Balancing the Wrath and Grace of God

The book of Romans contains this riveting verse: “Consider therefore the kindness and sternness of God: sternness to those who fell, but kindness to you, provided that you continue in his kindness. Otherwise you also will be cut off” (Romans 11:22).

There are two sides to the nature of God—kindness and sternness. The God of the Bible is a God of love but he’s also capable of wrath. He extends grace to the humble but he also opposes the proud. The NIV Study Bible includes this footnote to Romans 11:22: “Any adequate doctrine of God must include these two elements. When we ignore His kindness, God seems a ruthless tyrant; when we ignore his sternness, he seems a doting Father.”

“Consider the kindness and sternness of God.” That’s not too hard a concept to grasp because we easily see two sides of a parent who can embrace or discipline or a policeman who can help fix a flat tire or issue a speeding ticket.

It seems to me that today’s common perception of God is out of balance. In the church we seldom hear anything about the judgment of God, the horror of Hell, or the earthly consequences of transgressions. We’ve emphasized God’s grace so much that he’s envisioned as a doting grandfather who would never hold anyone accountable for sin.

A popular television preacher was asked in an interview if his church took a stand on hot button moral issues. He responded, “Oh, no. We’re not about condemning anyone. We’re just about loving and accepting people.” Another nationally known pastor stated he’s not going to preach from the Old Testament anymore because it’s too much about the wrath of God and that turns off the seeker.

It’s not just our preaching. Most praise songs emphasize God’s love and imply there’s nothing you could ever do that would get you out of God’s favor. We sing, “You’re a good, good Father and I’m loved by you.” While that’s true, we’re shouting grace and only whispering repentance to the extent it’s not surprising that people are becoming increasingly cavalier about sin. It’s all about God’s kindness . . . almost nothing about his sternness.

Since there’s little respect for the sternness of God, many are nonchalant about sin. And it’s not surprising there’s almost no fear of God in the world. Romans 3 documents the downward spiral of a society without God: “their mouths are full of cursing and bitterness. Their feet are swift to shed blood; ruin and misery mark their ways and the way of peace they do not know.” The primary source of the problem? “There is no fear of God before their eyes” (vv. 14-18).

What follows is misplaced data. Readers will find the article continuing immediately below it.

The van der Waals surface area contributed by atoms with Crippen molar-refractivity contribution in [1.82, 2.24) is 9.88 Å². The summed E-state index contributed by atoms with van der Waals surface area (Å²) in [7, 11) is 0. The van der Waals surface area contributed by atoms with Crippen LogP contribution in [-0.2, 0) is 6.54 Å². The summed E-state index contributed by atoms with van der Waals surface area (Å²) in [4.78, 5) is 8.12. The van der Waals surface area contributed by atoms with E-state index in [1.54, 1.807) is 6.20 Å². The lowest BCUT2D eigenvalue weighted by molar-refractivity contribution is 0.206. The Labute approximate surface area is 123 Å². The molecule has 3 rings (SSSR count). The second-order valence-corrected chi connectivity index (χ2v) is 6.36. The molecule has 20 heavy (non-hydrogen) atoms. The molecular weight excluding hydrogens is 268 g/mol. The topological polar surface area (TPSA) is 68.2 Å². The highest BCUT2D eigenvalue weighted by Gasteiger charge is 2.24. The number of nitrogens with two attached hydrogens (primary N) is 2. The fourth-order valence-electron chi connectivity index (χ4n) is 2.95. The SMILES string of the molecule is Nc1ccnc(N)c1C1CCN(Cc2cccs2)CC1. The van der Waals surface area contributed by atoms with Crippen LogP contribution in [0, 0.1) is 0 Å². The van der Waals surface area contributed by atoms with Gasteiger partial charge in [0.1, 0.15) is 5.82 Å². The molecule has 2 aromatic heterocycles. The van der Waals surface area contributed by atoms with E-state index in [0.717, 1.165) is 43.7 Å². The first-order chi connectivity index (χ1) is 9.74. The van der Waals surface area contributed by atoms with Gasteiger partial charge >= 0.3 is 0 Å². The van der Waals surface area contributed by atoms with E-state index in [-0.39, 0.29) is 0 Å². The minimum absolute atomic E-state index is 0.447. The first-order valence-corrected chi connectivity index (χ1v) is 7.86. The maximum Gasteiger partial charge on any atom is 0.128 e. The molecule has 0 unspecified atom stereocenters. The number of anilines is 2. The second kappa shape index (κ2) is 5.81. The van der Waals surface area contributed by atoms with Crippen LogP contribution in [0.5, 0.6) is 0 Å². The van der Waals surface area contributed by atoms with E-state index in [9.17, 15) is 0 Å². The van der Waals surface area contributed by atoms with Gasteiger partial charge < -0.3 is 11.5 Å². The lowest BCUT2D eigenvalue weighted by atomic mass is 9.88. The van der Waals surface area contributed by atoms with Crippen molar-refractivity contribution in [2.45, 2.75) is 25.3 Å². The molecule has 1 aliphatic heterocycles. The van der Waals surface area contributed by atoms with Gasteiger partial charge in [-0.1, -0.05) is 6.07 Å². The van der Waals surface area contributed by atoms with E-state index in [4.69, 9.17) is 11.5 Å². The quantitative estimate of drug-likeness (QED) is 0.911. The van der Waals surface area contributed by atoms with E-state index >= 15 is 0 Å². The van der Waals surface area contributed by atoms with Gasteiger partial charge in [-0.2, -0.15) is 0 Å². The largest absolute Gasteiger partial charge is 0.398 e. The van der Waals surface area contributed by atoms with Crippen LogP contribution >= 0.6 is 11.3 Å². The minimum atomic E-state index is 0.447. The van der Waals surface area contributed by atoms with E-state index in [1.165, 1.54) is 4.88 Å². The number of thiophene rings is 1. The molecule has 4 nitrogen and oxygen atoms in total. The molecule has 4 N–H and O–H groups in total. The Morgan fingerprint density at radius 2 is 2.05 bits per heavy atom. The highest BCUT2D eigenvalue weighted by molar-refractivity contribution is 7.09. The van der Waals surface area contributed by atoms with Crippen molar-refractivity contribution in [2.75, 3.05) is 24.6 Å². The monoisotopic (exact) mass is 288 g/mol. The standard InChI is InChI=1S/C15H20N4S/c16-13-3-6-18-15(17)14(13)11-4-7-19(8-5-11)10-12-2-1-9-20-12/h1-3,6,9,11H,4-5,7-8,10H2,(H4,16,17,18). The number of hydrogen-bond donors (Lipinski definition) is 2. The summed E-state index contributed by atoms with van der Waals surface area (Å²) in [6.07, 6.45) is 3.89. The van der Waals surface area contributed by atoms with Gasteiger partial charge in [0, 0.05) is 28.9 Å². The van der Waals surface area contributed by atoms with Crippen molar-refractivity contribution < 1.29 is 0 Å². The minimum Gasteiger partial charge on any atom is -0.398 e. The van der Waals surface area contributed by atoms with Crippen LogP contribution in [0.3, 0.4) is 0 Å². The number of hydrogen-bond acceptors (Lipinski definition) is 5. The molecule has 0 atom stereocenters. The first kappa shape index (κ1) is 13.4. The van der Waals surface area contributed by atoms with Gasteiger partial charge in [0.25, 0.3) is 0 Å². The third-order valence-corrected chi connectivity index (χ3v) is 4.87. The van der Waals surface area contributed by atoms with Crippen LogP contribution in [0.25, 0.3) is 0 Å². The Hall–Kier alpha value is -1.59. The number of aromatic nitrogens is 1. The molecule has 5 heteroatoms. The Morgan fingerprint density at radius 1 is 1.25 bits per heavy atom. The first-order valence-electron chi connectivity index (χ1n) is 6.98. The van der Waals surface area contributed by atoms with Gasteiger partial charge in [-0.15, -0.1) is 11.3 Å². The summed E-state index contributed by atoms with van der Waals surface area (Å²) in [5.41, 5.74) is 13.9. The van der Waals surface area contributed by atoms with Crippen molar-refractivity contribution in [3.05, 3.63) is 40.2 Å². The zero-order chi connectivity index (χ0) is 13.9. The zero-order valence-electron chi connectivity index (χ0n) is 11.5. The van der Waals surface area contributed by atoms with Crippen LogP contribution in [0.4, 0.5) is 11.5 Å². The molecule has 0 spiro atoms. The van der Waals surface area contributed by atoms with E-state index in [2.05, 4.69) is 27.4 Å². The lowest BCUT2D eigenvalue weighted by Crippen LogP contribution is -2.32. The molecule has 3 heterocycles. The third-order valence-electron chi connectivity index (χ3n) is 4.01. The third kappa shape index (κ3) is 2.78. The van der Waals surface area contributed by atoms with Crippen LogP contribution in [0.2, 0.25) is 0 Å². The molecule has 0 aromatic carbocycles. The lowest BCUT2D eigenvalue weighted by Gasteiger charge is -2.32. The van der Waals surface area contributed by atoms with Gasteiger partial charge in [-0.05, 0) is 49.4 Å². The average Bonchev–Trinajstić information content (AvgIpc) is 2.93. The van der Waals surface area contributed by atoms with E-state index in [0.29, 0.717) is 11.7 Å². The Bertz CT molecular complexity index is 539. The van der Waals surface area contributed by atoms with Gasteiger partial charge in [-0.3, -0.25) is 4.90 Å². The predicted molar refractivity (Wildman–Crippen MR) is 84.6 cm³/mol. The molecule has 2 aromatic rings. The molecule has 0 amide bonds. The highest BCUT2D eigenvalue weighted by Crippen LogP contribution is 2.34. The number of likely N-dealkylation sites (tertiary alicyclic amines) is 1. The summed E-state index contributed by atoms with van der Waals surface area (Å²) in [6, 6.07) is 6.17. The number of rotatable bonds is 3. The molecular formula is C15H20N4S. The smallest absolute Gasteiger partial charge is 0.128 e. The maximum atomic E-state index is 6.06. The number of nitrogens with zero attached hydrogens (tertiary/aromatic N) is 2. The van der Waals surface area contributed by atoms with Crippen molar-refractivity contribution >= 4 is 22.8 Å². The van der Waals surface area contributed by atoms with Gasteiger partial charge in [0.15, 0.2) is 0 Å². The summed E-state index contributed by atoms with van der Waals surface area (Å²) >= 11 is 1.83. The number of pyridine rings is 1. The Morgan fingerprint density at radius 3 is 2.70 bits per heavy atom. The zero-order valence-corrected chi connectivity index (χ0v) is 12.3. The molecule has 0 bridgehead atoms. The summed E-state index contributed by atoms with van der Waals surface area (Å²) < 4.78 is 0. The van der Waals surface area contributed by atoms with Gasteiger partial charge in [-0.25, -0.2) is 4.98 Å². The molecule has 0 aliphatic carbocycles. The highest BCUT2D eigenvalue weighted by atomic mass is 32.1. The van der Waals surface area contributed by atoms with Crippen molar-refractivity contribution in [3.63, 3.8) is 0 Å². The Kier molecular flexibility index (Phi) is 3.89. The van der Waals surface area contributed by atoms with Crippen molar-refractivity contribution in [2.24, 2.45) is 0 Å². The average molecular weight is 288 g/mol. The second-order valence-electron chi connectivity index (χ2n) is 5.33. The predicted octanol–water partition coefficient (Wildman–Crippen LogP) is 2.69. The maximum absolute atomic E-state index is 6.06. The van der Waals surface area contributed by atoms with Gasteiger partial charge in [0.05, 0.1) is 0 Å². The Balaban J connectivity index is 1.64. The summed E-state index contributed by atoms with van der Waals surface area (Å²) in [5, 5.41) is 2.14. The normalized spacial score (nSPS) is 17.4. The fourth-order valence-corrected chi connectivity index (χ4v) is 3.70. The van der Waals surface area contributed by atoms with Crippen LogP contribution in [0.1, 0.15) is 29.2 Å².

Jeremiah the prophet asked, “Are they ashamed of their detestable conduct? No, they have no shame at all, they do not even know how to blush. So they will be among the fallen. They will be brought down when they are punished says the Lord” (Jeremiah 8:12).

The Bible says, “The fear of the Lord is the beginning of wisdom” (Psalm 111:10). We are witnessing what happens in a culture when there is no respect for God or his delegated authority. Russian Novelist Fyodor Dostoyevsky stated, “When there is no God—anything goes.”

Ezekiel 33:7-9 scares me. And it should get your attention also. “Son of man, I have made you a watchman for the people of Israel; so hear the word I speak and give them warning from me. When I say to the wicked, ‘You wicked person, you will surely die,’ and you do not speak out to dissuade them from their ways, that wicked person will die fortheir sin, and I will hold you accountable for their blood. But if you do warn the wicked person to turn from their ways and they do not do so, they will die for their sin, though you yourself will be saved.”

As a preacher of the gospel I bring good news: God loves you, Christ died for you so you can have the hope of Heaven. But I also have a responsibility to warn people about God’s wrath and judgment if they rebel against his love. Jesus commanded us, “Go into all the world and preach the gospel to all creation. Whoever believes and is baptized will be saved, but whoever does not believe will be condemned” (Mark 16:15, 16).

Some time ago I saw two contrasting signs trying to get people to slow down while driving through a construction area on the interstate. One sign looked like a child had written it. It said, “Slow down, my daddy works here!” The next sign, less than a tenth of a mile up the road, was written in bold threatening letters: “HIT A CONSTRUCTION WORKER—TEN YEAR PRISON SENTENCE!” Both signs were trying to accomplish the same goal—safety. But some are motivated by love; some are motivated by fear. Both are needed.

Bob Russell

Published by Intentional Faith

Devoted to a Faith that Thinks

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